The heart of Calexico, Arizonians Joey Burns and John Convertino, have always played music which is difficult to nail down into one category or another. Like the border town from which their name originates, Calexico's music is a mish-mash blend of California and Mexico, Western and spaghetti western, good and evil, grounded and uprooted.
Some might get the idea that the "Mexican" influence means Calexico's music sounds like a failed Taco Bell ad campaign, colorful tacos and sombreros mandatory. They'd be dead wrong. It's more like the self-assured, world-wise output of Chile's storied and excellent Inti-Illimani---based upon certain elements, but ever steering the ship into uncharted waters---or the alternative soundtrack to Tarantino's awful Kill Bill movies (no offense to Morricone intended).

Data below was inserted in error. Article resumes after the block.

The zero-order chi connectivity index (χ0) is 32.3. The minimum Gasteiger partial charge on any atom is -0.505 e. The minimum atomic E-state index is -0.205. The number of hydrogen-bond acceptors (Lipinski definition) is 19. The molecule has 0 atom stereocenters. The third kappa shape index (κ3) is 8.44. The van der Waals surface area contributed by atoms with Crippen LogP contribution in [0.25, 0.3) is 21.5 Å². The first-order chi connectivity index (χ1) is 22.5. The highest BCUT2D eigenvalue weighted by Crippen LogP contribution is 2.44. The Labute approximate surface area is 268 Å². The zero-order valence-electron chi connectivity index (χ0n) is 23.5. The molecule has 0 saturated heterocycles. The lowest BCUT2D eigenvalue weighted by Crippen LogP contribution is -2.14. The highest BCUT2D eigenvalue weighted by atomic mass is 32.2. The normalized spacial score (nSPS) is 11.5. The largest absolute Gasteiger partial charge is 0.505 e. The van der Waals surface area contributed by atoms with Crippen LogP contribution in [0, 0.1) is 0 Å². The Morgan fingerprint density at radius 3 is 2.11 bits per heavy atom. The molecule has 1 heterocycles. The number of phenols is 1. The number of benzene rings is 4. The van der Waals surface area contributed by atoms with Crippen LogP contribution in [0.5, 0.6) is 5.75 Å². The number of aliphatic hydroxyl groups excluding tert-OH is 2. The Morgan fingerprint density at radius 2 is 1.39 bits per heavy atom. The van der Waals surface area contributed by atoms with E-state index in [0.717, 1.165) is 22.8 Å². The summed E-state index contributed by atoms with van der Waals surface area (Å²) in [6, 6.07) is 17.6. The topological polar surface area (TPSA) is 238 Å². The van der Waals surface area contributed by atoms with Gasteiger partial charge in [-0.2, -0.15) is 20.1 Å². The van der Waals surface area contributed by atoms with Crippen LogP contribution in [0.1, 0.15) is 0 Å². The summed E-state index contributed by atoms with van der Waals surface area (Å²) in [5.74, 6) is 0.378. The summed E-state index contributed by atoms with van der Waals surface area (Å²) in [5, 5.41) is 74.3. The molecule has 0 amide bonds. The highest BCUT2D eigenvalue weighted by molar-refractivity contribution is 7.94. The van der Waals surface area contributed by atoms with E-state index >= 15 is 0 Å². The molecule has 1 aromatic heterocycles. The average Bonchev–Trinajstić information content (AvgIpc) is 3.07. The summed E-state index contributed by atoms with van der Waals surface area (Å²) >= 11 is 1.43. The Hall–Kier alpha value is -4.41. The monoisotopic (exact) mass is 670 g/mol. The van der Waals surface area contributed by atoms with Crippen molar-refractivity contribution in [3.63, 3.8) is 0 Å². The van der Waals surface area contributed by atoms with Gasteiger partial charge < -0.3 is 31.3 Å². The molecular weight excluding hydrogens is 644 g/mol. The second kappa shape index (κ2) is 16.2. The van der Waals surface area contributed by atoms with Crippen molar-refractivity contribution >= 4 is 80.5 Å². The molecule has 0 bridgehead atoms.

Perhaps the defining Calexican moment was singing and dancing along with their "Sunken Waltz" (from 2003's near-flawless Feast of Wire), a modern folk-pop fairytale about a maverick who builds a machine to sink California into the Pacific Ocean. Carried to Dust's opening cut, "Victor Jara's Hands," crackles with the same experimental folk energy. Expert Latin horns and drumwork infuse it with an elusive mystique uncommon to folk Americana. Elsewhere, slower cuts like "Falling From Sleeves" or the closing "Contention City" deliver more pastoral vibes.
The album is a "return to non-form" of sorts, as Feast of Wire was the biggest step outside of a comfort zone evident on other Calexico records, with tracks like the introductory subsonic rumbling of "Pepita," or the truly unique "Quattro (World Drifts In)." Nothing on Carried to Dust quite matches up to these moments in terms of strangeness, but it is certainly a more varied and gratifying effort than the lackluster Garden Ruin (2006).
Fans of this intoxicating blend of playing Frankenstein with American folk rock may also enjoy the oddity of Slim Cessna's Auto Club or Munly & The Lee Lewis Harlots, purveyors of a rollicking new "Denver sound"---a heady mixture of spooky Americana and psychopunk/rockabilly.